“What kind of fox keeps an old gold coin in its den?” he whispered to himself. But he decided it was just coincidence. If Rudi had stumbled upon the cave, why not someone else? Another hunter had dropped the coin long ago, and today Rudi had found it. That was all.

His mind wandered to what he might be able to buy with such a coin. A new pair of skis? A new rug for his mother? A slingshot that actually worked?

And then one ragged syllable burst from Oma’s mouth, flew up the stairs, and scraped Rudi’s eardrums.

“Witch!”

Rudi’s breath stopped in his throat. The coin fell from his hand onto his stockinged foot and rolled under his bed. He stifled a curse.

“Which what?” boomed Papa’s voice from below. Then he laughed. “Is that how you play the game, Mother?”

Rudi scrambled into clean trousers, fumbled beneath the bed for the coin, and jammed it under his pillow. “How’s that, Oma?” he called over the railing, his voice cracking.

“When you first spilled into the house all breathless and red in the face,” she called up to him, “you said ‘witch.’ Didn’t you?” Oma’s mind was sharp. It was her ears that sometimes lagged behind, but they always caught up eventually, and that’s what they were doing now.

Rudi gulped, and resisted the urge to glance back at his pillow. “I was being silly,” he called down. “Like Papa said—it was a trick of the light.”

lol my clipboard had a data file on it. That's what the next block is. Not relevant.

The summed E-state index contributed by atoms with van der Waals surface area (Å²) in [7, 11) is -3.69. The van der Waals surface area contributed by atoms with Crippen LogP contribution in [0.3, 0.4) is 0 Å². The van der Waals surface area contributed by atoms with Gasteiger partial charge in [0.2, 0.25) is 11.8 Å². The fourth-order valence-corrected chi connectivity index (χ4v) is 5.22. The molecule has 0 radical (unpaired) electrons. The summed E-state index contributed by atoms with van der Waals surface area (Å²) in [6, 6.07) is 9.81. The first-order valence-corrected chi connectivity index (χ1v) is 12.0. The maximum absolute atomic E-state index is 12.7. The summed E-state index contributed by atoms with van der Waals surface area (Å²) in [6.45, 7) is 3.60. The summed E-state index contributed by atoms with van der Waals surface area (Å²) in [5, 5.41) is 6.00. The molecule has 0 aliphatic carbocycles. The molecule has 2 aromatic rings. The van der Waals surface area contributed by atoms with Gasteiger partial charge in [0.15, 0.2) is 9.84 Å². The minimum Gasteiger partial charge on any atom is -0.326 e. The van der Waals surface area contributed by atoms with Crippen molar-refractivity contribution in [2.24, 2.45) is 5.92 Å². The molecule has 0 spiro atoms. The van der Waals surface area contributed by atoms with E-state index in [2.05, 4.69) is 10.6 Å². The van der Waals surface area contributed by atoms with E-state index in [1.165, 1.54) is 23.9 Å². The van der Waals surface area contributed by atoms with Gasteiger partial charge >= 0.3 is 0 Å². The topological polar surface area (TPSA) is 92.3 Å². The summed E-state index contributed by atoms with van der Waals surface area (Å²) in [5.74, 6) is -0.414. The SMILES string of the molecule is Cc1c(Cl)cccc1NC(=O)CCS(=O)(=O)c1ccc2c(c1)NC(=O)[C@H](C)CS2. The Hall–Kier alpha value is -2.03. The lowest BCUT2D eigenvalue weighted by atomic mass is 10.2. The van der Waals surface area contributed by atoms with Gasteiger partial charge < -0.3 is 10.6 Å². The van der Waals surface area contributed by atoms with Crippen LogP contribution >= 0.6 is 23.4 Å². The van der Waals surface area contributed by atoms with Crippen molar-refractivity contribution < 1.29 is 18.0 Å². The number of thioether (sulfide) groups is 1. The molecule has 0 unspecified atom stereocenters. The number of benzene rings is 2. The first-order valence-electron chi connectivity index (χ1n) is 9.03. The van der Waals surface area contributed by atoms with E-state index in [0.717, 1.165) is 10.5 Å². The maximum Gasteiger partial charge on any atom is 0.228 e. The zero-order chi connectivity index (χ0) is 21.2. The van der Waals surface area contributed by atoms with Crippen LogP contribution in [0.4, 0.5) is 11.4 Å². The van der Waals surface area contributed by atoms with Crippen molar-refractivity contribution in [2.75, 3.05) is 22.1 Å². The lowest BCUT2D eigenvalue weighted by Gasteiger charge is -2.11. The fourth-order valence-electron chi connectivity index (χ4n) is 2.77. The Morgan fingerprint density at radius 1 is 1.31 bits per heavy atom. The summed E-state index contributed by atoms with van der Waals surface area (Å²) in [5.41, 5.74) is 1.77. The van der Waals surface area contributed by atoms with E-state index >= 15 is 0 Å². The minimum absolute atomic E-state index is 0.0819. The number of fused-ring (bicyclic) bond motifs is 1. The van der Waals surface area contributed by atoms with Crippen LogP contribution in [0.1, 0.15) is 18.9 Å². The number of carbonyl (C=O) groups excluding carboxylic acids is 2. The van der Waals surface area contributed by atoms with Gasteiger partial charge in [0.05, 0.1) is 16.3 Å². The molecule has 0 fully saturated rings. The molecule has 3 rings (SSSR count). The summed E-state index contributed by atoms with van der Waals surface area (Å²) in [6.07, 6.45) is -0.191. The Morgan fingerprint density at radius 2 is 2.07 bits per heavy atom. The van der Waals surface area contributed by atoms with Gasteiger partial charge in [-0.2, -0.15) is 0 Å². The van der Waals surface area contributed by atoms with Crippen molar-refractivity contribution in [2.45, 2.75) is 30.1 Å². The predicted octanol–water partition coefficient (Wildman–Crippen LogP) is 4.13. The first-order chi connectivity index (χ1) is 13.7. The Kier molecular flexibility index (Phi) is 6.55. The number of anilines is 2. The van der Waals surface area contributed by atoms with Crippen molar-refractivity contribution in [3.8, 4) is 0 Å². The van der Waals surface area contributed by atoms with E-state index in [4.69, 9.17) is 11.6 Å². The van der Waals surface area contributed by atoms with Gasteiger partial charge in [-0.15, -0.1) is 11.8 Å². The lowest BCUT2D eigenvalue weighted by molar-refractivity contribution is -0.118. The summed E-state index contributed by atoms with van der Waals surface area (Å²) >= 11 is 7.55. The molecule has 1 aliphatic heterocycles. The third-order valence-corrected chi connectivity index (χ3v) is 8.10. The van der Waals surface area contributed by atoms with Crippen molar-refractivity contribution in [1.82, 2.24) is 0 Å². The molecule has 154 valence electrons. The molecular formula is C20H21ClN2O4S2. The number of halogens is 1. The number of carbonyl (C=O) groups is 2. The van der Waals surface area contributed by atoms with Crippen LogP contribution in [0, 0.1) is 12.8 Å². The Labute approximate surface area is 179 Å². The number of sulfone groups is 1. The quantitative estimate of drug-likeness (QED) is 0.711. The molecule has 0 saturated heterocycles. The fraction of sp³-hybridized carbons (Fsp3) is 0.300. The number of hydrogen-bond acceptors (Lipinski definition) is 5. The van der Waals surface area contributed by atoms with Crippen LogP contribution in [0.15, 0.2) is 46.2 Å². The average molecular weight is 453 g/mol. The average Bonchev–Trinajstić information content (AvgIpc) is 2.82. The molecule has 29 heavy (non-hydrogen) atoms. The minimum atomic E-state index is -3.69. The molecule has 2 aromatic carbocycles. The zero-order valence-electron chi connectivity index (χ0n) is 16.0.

Oma squinted up at him for a moment. Then she shrugged and sat herself down to dinner. “As you say. You were there, not I.”

Rudi breathed a sigh of relief, which brought the aroma of hot barley soup and fried apples to his nostrils. He bounded down the stairs, his appetite surging.

“All I mean to say,” said Oma, as if the conversation had not just ended, “is that if you did visit a witch, I hope you didn’t take anything. Anyone who steals from the Brixen Witch’s hoard is hounded without mercy until she gets her treasure back. That’s all I mean to say.”

And Oma dipped her spoon into her bowl and slurped her soup.

What People are saying about this

From the Publisher
“Stacy DeKeyser deftly updates the Pied Piper’s tale. The story scuttles with rats, of course, and you end up reading it on your hind legs.”—Richard Peck, Newbery Award-winning author of A Year Down Yonder

“With lilting language and a unique voice, DeKeyser spins a tale like no other. I loved it!”—Barbara O’Connor, author of How to Steal a Dog

“A surprisingly powerful retelling of the ancient story of the stranger with a magical musical instrument.”—Zilpha Keatley Snyder, three-time Newbery Honor winner

* "Fresh and satisfying for middle-grade readers."—Kirkus Reviews, *STARRED

Meet the Author

Stacy DeKeyser is the author of The Brixen Witch, which received two starred reviews and was a Chicago Public Library Best of the Best Pick, and its sequel, One Witch at a Time, as well as the young adult novel Jump the Cracks and two nonfiction books for young readers. She lives in Connecticut with her family. To learn more, visit her online at StacyDeKeyser.com.
John Nickle is the illustrator of Judi Barrett’s Things That Are Most in the World, as well as the author and illustrator of TV Rex, Alphabet Explosion!: Search and Count from Alien to Zebra, and The Ant Bully. He lives in Brooklyn, New York. Learn more about him at JohnNickle.net.

Customer Reviews

Average Review:

Write a Review

and post it to your social network

     

Most Helpful Customer Reviews

See all customer reviews >